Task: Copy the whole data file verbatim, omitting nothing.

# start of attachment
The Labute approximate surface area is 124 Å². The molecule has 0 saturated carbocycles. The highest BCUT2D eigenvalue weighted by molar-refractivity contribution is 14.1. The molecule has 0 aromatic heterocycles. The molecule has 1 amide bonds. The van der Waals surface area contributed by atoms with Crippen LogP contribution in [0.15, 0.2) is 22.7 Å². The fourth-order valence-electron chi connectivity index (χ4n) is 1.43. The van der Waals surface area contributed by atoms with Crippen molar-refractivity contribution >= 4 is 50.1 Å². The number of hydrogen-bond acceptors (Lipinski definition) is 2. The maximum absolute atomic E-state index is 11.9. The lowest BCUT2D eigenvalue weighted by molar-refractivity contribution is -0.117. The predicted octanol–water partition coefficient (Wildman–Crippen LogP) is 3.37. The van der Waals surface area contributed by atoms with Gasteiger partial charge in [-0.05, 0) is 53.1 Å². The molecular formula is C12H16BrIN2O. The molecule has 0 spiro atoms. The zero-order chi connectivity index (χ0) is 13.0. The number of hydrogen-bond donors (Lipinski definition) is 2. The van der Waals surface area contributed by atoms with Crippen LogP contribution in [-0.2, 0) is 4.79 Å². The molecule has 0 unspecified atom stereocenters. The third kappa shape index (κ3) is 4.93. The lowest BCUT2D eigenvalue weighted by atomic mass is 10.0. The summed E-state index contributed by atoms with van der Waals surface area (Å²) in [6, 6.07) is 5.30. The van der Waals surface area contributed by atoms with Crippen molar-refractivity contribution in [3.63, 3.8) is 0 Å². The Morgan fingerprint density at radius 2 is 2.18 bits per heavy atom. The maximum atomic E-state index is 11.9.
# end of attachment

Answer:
The Labute approximate surface area is 124 Å². The molecule has 0 saturated carbocycles. The highest BCUT2D eigenvalue weighted by molar-refractivity contribution is 14.1. The molecule has 0 aromatic heterocycles. The molecule has 1 amide bonds. The van der Waals surface area contributed by atoms with Crippen LogP contribution in [0.15, 0.2) is 22.7 Å². The fourth-order valence-electron chi connectivity index (χ4n) is 1.43. The van der Waals surface area contributed by atoms with Crippen molar-refractivity contribution >= 4 is 50.1 Å². The number of hydrogen-bond acceptors (Lipinski definition) is 2. The maximum absolute atomic E-state index is 11.9. The lowest BCUT2D eigenvalue weighted by molar-refractivity contribution is -0.117. The predicted octanol–water partition coefficient (Wildman–Crippen LogP) is 3.37. The van der Waals surface area contributed by atoms with Gasteiger partial charge in [-0.05, 0) is 53.1 Å². The molecular formula is C12H16BrIN2O. The molecule has 0 spiro atoms. The zero-order chi connectivity index (χ0) is 13.0. The number of hydrogen-bond donors (Lipinski definition) is 2. The van der Waals surface area contributed by atoms with Crippen LogP contribution in [-0.2, 0) is 4.79 Å². The molecule has 0 unspecified atom stereocenters. The third kappa shape index (κ3) is 4.93. The lowest BCUT2D eigenvalue weighted by atomic mass is 10.0. The summed E-state index contributed by atoms with van der Waals surface area (Å²) in [6, 6.07) is 5.30. The van der Waals surface area contributed by atoms with Crippen molar-refractivity contribution in [3.63, 3.8) is 0 Å². The Morgan fingerprint density at radius 2 is 2.18 bits per heavy atom. The maximum atomic E-state index is 11.9.